'Peanuts': How Peppermint Patty was 'groundbreaking' for female athletes, a 'comfort' for LGBTQ folks

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There's never been a character quite like Peppermint Patty.

When the fiercely outspoken and athletic young girl was introduced in Charles M. Schulz's "Peanuts" comics in August 1966, she was an anomaly: She came from a single-parent home, was bad at school, good at sports and didn't wear dresses. The origins of Peppermint Patty – and the rest of the Peanuts gang – are explored in a new Apple TV+ documentary, "Who Are You, Charlie Brown?" (now streaming).

"If you think about how female cartoon characters were portrayed on the comics page when Peppermint Patty came on the scene, they were usually the foils for their husbands, like 'Blondie' or 'Beetle Bailey,' " says cartoonist Paige Braddock, who serves as chief creative officer at Charles M. Schulz Creative Associates. "So along comes this young female character who's kind of a tomboy and charting her own path. That was very groundbreaking and opened the door for other (comics) creators to do more unique female characters."

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Schulz, who died in 2000 at 77, named Peppermint Patty after the candy bar and his cousin, Patricia Swanson. But the documentary also reveals how the character was modeled after trailblazing tennis champ Billie Jean King, whom Schulz greatly admired and befriended in the early '70s.

"I don't think Peppermint Patty was directly inspired initially by Billie Jean King," Braddock says. "But certainly his friendship with her informed a lot of the sports stuff that Peppermint Patty was into and her tenacity about doing well in sports."

Peppermint Patty was always the best athlete of the "Peanuts" strip, and once answered a teacher's question by saying the four seasons of the year are "baseball, football, basketball and hockey." Through the character, Schulz sparked an important dialogue about women in sports and gender equality on the field. He served on the board of directors of King's Women's Sports Foundation and incorporated a multiday "Peanuts" storyline in 1979 about Title IX, which prevented gender discrimination in schools.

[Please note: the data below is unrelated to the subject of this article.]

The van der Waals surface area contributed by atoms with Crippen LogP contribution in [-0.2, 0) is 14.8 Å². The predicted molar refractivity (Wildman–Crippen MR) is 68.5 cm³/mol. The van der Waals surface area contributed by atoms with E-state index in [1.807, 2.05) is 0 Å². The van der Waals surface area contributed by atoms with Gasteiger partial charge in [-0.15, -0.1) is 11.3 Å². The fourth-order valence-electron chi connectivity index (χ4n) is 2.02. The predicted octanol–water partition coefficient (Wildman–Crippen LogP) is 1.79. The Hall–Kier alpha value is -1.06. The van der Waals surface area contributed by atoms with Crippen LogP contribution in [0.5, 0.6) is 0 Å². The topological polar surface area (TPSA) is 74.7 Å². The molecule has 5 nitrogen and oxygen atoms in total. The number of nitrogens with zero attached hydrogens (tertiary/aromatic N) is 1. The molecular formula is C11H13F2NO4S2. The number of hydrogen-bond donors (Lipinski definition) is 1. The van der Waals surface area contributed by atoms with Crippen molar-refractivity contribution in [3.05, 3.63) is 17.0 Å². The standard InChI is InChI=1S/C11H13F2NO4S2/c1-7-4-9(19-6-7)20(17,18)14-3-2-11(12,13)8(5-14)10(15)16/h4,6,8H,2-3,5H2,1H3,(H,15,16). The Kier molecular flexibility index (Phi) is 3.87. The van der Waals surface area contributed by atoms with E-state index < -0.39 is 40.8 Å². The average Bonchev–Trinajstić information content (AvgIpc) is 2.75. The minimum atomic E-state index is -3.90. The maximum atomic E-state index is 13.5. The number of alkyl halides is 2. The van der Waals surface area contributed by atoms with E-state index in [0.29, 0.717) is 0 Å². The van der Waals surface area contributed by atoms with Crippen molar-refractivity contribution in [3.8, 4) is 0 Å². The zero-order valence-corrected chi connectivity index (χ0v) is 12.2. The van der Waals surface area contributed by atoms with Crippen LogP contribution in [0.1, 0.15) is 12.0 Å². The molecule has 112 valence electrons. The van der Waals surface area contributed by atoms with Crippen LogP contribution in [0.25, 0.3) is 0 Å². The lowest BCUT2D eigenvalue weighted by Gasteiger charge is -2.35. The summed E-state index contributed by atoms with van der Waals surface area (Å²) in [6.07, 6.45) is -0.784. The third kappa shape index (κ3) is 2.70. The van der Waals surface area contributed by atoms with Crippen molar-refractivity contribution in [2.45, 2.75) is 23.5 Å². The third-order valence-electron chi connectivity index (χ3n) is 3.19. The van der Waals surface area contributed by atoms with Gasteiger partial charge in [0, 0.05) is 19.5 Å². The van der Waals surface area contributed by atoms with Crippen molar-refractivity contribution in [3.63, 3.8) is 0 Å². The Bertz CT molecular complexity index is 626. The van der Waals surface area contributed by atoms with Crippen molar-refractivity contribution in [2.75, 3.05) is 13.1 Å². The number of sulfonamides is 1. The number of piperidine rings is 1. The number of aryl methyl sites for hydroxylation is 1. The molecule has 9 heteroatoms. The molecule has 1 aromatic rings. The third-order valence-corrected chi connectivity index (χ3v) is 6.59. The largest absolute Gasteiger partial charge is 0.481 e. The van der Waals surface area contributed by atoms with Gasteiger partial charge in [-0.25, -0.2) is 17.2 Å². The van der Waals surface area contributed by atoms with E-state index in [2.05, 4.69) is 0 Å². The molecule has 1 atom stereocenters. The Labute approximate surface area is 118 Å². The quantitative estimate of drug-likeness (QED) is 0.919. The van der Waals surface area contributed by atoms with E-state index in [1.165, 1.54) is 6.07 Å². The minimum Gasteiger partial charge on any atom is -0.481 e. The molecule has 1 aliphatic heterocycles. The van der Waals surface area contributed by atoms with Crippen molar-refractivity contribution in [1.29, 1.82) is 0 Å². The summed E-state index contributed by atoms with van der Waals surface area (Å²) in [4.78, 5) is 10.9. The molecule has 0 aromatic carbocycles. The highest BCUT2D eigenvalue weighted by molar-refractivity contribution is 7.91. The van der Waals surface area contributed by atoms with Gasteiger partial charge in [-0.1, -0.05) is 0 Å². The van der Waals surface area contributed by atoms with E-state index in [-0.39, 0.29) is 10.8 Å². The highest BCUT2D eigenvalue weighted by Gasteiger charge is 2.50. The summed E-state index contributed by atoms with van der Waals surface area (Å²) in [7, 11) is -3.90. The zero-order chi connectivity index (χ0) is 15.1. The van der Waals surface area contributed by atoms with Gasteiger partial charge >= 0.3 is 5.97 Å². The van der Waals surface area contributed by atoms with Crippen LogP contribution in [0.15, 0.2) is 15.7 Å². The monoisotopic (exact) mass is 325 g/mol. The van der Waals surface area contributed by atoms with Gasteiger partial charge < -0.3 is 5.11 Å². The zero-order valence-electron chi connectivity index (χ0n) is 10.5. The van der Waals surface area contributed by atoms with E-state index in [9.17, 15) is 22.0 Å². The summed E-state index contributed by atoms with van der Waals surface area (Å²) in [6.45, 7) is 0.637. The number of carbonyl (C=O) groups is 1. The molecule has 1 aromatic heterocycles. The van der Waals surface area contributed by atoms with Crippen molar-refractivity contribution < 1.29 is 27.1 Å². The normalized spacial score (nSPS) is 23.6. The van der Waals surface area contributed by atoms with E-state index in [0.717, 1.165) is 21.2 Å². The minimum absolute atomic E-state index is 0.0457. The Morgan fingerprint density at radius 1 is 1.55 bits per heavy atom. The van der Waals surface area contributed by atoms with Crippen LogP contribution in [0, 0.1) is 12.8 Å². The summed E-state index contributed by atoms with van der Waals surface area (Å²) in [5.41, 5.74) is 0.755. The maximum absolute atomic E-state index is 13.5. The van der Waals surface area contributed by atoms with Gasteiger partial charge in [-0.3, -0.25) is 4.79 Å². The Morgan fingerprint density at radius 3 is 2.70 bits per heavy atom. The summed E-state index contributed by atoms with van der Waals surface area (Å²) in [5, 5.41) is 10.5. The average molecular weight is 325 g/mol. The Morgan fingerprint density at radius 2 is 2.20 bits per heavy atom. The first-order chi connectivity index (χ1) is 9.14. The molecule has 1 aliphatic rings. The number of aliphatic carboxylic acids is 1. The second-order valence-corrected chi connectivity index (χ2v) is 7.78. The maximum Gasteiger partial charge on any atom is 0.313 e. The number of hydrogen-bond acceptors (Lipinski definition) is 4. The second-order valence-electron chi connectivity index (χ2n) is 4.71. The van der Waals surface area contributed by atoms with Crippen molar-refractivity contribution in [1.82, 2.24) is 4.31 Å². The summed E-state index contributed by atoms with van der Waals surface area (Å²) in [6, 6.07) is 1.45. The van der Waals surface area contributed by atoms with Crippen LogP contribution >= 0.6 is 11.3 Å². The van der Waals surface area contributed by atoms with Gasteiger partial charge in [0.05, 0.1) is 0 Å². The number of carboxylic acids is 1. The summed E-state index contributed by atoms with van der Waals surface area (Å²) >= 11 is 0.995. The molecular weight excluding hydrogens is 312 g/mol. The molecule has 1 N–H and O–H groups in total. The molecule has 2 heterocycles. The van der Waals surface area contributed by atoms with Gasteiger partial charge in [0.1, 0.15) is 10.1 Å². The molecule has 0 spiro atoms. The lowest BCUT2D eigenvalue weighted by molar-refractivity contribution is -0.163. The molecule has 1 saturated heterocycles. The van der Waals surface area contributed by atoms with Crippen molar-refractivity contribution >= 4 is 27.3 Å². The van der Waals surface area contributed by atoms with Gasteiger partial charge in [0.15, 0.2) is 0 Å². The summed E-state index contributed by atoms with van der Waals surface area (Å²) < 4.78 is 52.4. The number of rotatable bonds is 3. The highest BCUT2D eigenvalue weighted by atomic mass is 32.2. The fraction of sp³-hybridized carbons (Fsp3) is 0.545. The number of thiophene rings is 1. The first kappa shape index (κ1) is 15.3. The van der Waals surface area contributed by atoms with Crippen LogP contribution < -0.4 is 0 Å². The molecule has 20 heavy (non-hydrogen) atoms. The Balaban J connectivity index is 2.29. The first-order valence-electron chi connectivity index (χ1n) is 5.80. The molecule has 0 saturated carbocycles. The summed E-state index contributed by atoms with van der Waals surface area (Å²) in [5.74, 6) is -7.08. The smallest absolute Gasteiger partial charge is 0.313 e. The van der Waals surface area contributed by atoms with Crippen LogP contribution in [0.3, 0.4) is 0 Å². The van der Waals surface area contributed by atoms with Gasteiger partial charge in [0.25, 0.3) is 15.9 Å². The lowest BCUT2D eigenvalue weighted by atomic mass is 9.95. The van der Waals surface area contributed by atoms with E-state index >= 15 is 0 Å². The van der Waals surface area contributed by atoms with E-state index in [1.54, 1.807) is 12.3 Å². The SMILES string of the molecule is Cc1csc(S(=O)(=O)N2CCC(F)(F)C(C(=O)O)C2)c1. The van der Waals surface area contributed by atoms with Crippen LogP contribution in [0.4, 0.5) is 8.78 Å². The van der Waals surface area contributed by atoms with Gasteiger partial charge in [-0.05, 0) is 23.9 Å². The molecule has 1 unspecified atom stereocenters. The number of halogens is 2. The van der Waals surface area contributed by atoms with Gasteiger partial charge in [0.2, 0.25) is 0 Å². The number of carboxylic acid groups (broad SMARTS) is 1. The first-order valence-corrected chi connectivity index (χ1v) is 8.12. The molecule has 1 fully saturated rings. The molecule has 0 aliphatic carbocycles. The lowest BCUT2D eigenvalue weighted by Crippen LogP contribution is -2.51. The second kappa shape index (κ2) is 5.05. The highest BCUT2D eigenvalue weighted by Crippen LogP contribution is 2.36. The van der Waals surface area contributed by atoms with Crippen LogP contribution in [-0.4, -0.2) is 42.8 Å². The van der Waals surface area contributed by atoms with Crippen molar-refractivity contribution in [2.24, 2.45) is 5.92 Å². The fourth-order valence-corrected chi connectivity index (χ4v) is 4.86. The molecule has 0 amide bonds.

"He was a very fair-minded person when it came to women having equal pay for sports and equal access," Braddock says. And in comics, "he was a real game changer. Before him, every comic on the college page was either gag-driven, humor-driven, or an adventure comic. Here's this guy all of a sudden doing a comic about kids being really honest about their feelings," in addition to social issues.

In the nearly 55 years since Peppermint Patty joined the Peanuts crew, much has been written about the character as a queer icon. Despite Patty's secret crush on Charlie Brown (or "Chuck," as she calls him), many people have joked and speculated that she and Marcie, her bookish sidekick, are romantically involved.

"For all of us who were tomboys as kids, who didn't necessarily want to play by the gender rules, Peppermint Patty and Marcie are standouts," Braddock says. "I don't think there was any intentional messaging from Schultz about that because he's of a different era and I don't think he would have even thought about that. But that doesn't mean that people in the gay community don't find comfort in those characters or see themselves reflected back in those characters."

As for why Marcie calls Peppermint Patty "Sir"? There's no clear explanation.

"I asked Schultz one time because, to me, that's just super funny," Braddock says. "He jokingly turned to me and said, 'I have no idea. Marcie's a very strange little girl.' "

This article originally appeared on USA TODAY: Apple TV+ 'Charlie Brown' doc traces origins of Peppermint Patty, more